On the corner of Congress and Main in Downtown Houston stands a hundred-year-old monument to commerce, recognizable by its original marble arches and signature red awnings. Once a functioning bank and office tower, this edifice is now home to the young and vibrant Hotel Icon, a fine steak and seafood restaurant, and a bar that features prominently in local ghost hunting pub crawls.
Why supernatural attention? In addition to the physical evidence that remains in this carefully preserved historical landmark, the grimmer days of the Icon’s history as a hub of business dealings and speculation seem to have left a subtler mark upon the place.
Or so many guests have come to believe in the middle of a sleepless night.
Hotel Icon History
Union National Bank
The building that is now the Hotel Icon was constructed in 1911 as the Union National Bank. It was briefly the tallest building in Texas before being surpassed in 1913, and it continued banking operations until the 1970s. Legend has it that Bonnie and Clyde once cased the location, but ultimately decided against targeting it.
Only the first two floors of the building were used by the bank, with the remaining ten devoted to offices for prominent businesses and entrepreneurs of the day. Even so, the palatial, Greek-inspired architecture clearly broadcasts the building’s banking origins, from the original Doric columns in the lobby to the front façade with its rows of Corinthian pillars and busts of Hermes, the Greek god of commerce.
Most striking of all is the enormous bank vault that now stands behind the Icon’s front desk. This too is all original, down to its inner gears, and is now used for staff offices.
Though modifications to the building have been done with care to preserve points of historical interest, the accommodations of the Hotel Icon are lushly modern, introduced in 2004 and updated in 2011. Guests are invited to dine on an ever-changing selection of fresh seafood and steak at the upscale Line & Lariat Restaurant or relax in the onsite spa and order from a broad and indulgent room service menu.
For special occasions and events, the Icon offers luxurious penthouse suites, themed accommodation packages ranging from sports weekends to romantic getaways, and even a private, chef’s table dining room.
The experience of staying at the Icon today is one of comfort and glitz, but that hasn’t always been the story of those who’s spent their days surrounded by its marble splendor.
The Union National Bank went through several mergers and buyouts, with the structure itself changing names to the Continental Building, the Pan American Bank Building, and even the Natural Gas Building. Meanwhile, rentals of the once high-demand office spaces on the upper floors dwindled over the decades. By 1973, there were only five upstairs tenants, and soon after, the last incarnation of a bank to inhabit the space closed for good.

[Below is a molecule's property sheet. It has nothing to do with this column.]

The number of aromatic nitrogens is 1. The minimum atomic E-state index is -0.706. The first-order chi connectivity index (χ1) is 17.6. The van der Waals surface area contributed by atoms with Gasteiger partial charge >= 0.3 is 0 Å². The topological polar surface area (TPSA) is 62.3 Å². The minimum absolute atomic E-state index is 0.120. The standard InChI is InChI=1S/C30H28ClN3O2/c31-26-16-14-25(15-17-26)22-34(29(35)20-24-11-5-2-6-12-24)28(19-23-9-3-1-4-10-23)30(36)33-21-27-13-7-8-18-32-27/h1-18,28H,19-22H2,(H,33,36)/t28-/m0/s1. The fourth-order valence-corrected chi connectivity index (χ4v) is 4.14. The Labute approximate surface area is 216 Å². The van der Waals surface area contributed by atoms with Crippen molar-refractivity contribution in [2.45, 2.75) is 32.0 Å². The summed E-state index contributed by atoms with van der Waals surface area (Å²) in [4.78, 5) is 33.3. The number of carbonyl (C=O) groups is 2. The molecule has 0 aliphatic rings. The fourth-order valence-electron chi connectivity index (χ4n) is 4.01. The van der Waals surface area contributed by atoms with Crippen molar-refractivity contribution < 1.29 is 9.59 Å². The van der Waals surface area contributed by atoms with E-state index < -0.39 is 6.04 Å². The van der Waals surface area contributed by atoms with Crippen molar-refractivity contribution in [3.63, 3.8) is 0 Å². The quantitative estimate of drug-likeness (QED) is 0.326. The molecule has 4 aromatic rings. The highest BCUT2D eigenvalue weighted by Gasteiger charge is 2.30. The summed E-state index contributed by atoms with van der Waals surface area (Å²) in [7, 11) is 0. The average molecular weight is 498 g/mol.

In 2000, attempts were made to build a luxury apartment high-rise on the spot, but the City of Houston’s Archeological and Historical Commission declared the building a landmark, preventing the sale of the land.
The building’s 2004 transformation into the Hotel Icon, while applauded by historians, tourists, and locals alike for its respectful yet updated use of the space, cost $35 million and bankrupted the hotel’s independent first owners. In spite of steady bookings, the hotel was sold within two years to the hospitality management company that eventually signed with Marriott in 2011, kicking off the secondary $1 million renovation.
It seems those statues to Hermes may not have succeeded at winning the god of commerce’s attention, or at least not the way the designers intended. Hermes is known to be a trickster too, after all.
Ghosts of Hotel Icon
Ghosts of the Crash
Like most places that were around to see it, the most dramatic turning point in the Icon building’s history of economic struggle was the 1929 stock market crash. This opening blow of the Great Depression spelled the beginning of the end for many of the businesses operating out of the upstairs offices, and the bank itself, like many others, was unable to cover the sudden rush of customer withdrawals, having invested and lost so much in the collapsing market.
In the flood of mass panic that accompanied and exacerbated the very real financial losses of the crash, a wave of investors from both the bank and the upstairs businesses are said to have committed suicide on the property. Some guests report seeing, or more often hearing, the final moments of the dead repeating.
The most common phenomena are the phantom sounds of gunshots and bodies hitting the floor, and the image of a man in a 1920s business suit sitting on one of the guestroom windowsills, facing outward, before finally pushing himself over the edge.
Guests have also woken in the night to the sound of a stranger’s voice, or the distinct feeling of an intrusive presence in the room.
Regardless of the misfortunes that have befallen business owners and investors within the Icon’s walls, it remains a gorgeous luxury hotel, proud of and generous with its history. Even if you’re not staying the night, consider stopping for a drink in the L&L bar, browsing the lobby’s mini-museum, and soaking in the unique ambiance.